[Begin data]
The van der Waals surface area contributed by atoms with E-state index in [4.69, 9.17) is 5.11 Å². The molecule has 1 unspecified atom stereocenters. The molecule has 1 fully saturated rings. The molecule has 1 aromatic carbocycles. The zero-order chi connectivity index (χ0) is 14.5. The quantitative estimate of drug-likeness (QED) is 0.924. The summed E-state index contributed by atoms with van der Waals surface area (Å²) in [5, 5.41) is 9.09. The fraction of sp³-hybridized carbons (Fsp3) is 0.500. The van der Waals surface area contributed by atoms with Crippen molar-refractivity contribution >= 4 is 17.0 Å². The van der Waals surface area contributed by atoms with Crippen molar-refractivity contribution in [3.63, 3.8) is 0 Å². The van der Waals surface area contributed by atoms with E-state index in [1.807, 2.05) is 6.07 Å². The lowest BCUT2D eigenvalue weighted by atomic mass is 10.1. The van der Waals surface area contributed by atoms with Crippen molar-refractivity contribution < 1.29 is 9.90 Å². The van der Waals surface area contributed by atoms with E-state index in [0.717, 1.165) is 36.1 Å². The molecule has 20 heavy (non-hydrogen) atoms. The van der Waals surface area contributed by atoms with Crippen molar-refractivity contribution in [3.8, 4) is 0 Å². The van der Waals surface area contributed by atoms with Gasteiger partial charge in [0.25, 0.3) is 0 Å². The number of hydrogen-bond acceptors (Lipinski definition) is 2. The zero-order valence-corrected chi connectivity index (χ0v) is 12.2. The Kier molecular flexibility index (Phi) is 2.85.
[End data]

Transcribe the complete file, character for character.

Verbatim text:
The van der Waals surface area contributed by atoms with E-state index in [4.69, 9.17) is 5.11 Å². The molecule has 1 unspecified atom stereocenters. The molecule has 1 fully saturated rings. The molecule has 1 aromatic carbocycles. The zero-order chi connectivity index (χ0) is 14.5. The quantitative estimate of drug-likeness (QED) is 0.924. The summed E-state index contributed by atoms with van der Waals surface area (Å²) in [5, 5.41) is 9.09. The fraction of sp³-hybridized carbons (Fsp3) is 0.500. The van der Waals surface area contributed by atoms with Crippen molar-refractivity contribution >= 4 is 17.0 Å². The van der Waals surface area contributed by atoms with Crippen molar-refractivity contribution in [3.63, 3.8) is 0 Å². The van der Waals surface area contributed by atoms with E-state index in [1.807, 2.05) is 6.07 Å². The lowest BCUT2D eigenvalue weighted by atomic mass is 10.1. The van der Waals surface area contributed by atoms with Crippen molar-refractivity contribution < 1.29 is 9.90 Å². The van der Waals surface area contributed by atoms with E-state index in [0.717, 1.165) is 36.1 Å². The molecule has 20 heavy (non-hydrogen) atoms. The van der Waals surface area contributed by atoms with Crippen molar-refractivity contribution in [3.8, 4) is 0 Å². The van der Waals surface area contributed by atoms with Gasteiger partial charge in [0.25, 0.3) is 0 Å². The number of hydrogen-bond acceptors (Lipinski definition) is 2. The zero-order valence-corrected chi connectivity index (χ0v) is 12.2. The Kier molecular flexibility index (Phi) is 2.85.